wasn’t expecting anyone to answer so she freaked out and

hung up the phone immediately. A few minutes later, a police

officer showed up to the house and fussed at the girls for

playing on the phone. This all happened a few minutes before

I got to the party though, so I missed the best part of the party.

If you could change one school rule, what would it be?

We are required to wear outerwear with our school’s logo on

it. Most of the time it’s colder inside than outside, so I’d prefer

to be allowed to wear warmer clothes..

Where do you see yourself in 10 years?

I see myself with a great job as a pharmacist. Hopefully, I’ll

either be married or getting married soon. If I’m married by

then, I might be expecting my first child.

Who was your favorite teacher throughout all of high school

and why?

Mr. Clendinning, one of the English teachers, was my favorite

by far. He’s helpful, funny, and very patient. Also, he deeply

cares for his students. He’s kind of like the school grandfather.

Soli Deo Gloria

What has been the highlight of your senior year?

Definitely the first day of school. We had policemen escort us

seniors to school. Also, our families, friends, and other students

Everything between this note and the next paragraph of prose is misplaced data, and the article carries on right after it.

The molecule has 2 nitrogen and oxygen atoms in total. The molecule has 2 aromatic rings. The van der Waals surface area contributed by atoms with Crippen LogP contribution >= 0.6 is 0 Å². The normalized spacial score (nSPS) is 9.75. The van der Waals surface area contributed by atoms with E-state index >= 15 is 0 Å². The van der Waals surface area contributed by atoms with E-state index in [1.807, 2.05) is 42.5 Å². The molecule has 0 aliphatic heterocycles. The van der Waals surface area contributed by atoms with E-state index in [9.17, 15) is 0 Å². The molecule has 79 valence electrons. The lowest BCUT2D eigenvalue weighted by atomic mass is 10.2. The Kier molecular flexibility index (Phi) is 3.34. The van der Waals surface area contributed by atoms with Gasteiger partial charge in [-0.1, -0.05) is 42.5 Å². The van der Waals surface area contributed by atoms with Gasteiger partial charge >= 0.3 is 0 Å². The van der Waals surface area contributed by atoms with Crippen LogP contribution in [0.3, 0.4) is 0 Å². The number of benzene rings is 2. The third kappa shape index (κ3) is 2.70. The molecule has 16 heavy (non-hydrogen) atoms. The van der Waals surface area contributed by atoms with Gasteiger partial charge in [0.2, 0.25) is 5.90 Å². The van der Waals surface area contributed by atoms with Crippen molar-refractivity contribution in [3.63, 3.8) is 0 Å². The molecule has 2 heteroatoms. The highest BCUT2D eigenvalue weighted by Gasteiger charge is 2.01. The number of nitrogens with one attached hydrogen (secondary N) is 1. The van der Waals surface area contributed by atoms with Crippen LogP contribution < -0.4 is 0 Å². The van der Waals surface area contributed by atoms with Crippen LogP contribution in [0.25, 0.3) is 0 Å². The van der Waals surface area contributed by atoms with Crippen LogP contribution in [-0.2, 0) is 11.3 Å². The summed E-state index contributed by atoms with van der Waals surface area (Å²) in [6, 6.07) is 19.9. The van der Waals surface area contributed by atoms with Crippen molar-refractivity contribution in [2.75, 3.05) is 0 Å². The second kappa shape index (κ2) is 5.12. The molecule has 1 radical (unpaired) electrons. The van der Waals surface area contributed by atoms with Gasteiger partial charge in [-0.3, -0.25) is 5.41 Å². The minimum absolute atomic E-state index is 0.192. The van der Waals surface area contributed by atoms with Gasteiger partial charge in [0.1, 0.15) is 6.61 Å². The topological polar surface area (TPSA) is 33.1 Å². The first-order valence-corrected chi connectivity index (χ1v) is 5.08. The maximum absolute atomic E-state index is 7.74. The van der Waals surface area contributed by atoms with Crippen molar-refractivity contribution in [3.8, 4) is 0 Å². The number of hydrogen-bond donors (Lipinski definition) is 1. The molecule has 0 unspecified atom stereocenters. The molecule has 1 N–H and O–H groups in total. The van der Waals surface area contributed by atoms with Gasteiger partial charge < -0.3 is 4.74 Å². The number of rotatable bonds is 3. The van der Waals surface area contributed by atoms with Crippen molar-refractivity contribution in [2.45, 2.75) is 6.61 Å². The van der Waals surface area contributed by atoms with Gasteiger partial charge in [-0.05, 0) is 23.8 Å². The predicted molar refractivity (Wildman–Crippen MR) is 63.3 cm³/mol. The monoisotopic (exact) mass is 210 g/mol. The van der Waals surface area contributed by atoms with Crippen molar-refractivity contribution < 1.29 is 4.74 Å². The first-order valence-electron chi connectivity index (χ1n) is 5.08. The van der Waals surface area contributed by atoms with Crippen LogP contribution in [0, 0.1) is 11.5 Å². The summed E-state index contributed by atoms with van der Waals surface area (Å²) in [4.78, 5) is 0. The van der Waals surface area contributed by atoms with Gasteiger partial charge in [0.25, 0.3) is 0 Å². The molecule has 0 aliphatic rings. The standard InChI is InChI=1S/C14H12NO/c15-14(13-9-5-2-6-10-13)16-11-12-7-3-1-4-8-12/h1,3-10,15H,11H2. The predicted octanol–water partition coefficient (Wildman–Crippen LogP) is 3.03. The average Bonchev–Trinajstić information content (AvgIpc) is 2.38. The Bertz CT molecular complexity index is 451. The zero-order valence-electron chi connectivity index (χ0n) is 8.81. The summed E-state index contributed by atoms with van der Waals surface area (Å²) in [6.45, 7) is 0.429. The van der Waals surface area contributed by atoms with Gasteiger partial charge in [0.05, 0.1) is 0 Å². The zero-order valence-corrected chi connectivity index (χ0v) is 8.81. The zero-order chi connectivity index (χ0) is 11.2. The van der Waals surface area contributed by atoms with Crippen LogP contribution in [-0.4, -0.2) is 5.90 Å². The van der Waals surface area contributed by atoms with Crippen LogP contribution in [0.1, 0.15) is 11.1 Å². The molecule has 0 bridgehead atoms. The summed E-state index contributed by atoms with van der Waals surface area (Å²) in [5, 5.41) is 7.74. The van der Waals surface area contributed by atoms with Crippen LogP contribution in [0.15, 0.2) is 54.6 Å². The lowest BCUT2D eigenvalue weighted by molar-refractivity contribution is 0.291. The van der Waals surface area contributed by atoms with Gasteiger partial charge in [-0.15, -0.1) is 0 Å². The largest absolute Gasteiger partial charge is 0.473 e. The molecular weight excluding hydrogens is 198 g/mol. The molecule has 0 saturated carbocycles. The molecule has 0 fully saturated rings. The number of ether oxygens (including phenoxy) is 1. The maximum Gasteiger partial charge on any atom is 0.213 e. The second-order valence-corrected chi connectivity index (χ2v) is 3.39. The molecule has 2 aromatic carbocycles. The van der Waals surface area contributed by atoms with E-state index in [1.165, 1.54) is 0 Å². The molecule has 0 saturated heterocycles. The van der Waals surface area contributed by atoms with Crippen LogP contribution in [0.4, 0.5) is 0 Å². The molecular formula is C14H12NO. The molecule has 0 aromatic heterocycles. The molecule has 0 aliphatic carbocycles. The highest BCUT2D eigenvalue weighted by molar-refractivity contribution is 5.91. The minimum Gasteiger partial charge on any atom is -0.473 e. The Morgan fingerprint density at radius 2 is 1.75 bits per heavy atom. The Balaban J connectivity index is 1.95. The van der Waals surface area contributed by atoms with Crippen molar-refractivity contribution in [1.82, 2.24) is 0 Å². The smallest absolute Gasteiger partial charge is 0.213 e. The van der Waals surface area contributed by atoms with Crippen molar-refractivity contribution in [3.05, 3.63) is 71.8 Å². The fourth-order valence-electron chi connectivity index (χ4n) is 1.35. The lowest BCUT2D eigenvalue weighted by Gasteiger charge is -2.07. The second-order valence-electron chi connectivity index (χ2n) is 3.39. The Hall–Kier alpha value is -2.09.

were waiting for us to arrive at school and begin our senior

walkthrough. Once the walkthrough started, everyone lined

up from one end of the campus to the other just to celebrate

us. I felt like I was in a miniature parade.

What is the best advice you’ve ever been given?

There is an elderly woman in my church named Miss Daisy.

She’s a sweet lady. Every time she sees me, she gives me a hug

and says, “Make sure you learn all you can while you have the


If you could go back and change one thing, what would it be?

I’d change my attitude towards playing soccer. I became a

nonchalant player in the last few years. Many of my coaches

told me I had so much potential, but I just dismissed them and

went through the motions. I’ve recently finished my last season

of soccer, and I regret not doing all I could have. I should have

worked harder and given more effort.

What advice would you give incoming freshmen?

Don’t wish your time away. It doesn’t matter what stage of life

you’re, don’t wish it away. I remember being a freshman wishing